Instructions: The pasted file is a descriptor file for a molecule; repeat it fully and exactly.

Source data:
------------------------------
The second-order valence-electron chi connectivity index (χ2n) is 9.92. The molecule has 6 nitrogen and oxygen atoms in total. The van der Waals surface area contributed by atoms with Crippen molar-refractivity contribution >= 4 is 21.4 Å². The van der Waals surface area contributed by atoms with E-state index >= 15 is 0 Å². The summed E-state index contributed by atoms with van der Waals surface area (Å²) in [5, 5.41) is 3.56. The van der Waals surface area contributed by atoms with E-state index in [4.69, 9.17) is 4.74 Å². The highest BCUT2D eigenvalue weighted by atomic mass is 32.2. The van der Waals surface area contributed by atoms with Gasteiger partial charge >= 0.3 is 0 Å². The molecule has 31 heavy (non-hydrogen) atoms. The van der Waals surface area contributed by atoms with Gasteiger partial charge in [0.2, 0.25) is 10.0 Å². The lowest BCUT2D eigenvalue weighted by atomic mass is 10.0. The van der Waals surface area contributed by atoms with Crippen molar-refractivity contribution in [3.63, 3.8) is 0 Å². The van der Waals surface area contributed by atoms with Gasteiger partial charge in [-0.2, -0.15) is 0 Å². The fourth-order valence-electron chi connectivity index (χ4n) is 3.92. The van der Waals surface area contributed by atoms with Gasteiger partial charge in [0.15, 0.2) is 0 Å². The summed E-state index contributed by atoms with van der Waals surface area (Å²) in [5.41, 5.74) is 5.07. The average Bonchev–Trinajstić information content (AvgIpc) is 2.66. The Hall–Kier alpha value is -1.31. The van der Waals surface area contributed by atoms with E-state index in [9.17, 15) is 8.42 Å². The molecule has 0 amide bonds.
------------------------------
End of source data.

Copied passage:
The second-order valence-electron chi connectivity index (χ2n) is 9.92. The molecule has 6 nitrogen and oxygen atoms in total. The van der Waals surface area contributed by atoms with Crippen molar-refractivity contribution >= 4 is 21.4 Å². The van der Waals surface area contributed by atoms with E-state index >= 15 is 0 Å². The summed E-state index contributed by atoms with van der Waals surface area (Å²) in [5, 5.41) is 3.56. The van der Waals surface area contributed by atoms with E-state index in [4.69, 9.17) is 4.74 Å². The highest BCUT2D eigenvalue weighted by atomic mass is 32.2. The van der Waals surface area contributed by atoms with Gasteiger partial charge >= 0.3 is 0 Å². The molecule has 31 heavy (non-hydrogen) atoms. The van der Waals surface area contributed by atoms with Gasteiger partial charge in [0.2, 0.25) is 10.0 Å². The lowest BCUT2D eigenvalue weighted by atomic mass is 10.0. The van der Waals surface area contributed by atoms with Crippen molar-refractivity contribution in [3.63, 3.8) is 0 Å². The van der Waals surface area contributed by atoms with Gasteiger partial charge in [-0.2, -0.15) is 0 Å². The fourth-order valence-electron chi connectivity index (χ4n) is 3.92. The van der Waals surface area contributed by atoms with Gasteiger partial charge in [0.15, 0.2) is 0 Å². The summed E-state index contributed by atoms with van der Waals surface area (Å²) in [5.41, 5.74) is 5.07. The average Bonchev–Trinajstić information content (AvgIpc) is 2.66. The Hall–Kier alpha value is -1.31. The van der Waals surface area contributed by atoms with E-state index in [9.17, 15) is 8.42 Å². The molecule has 0 amide bonds.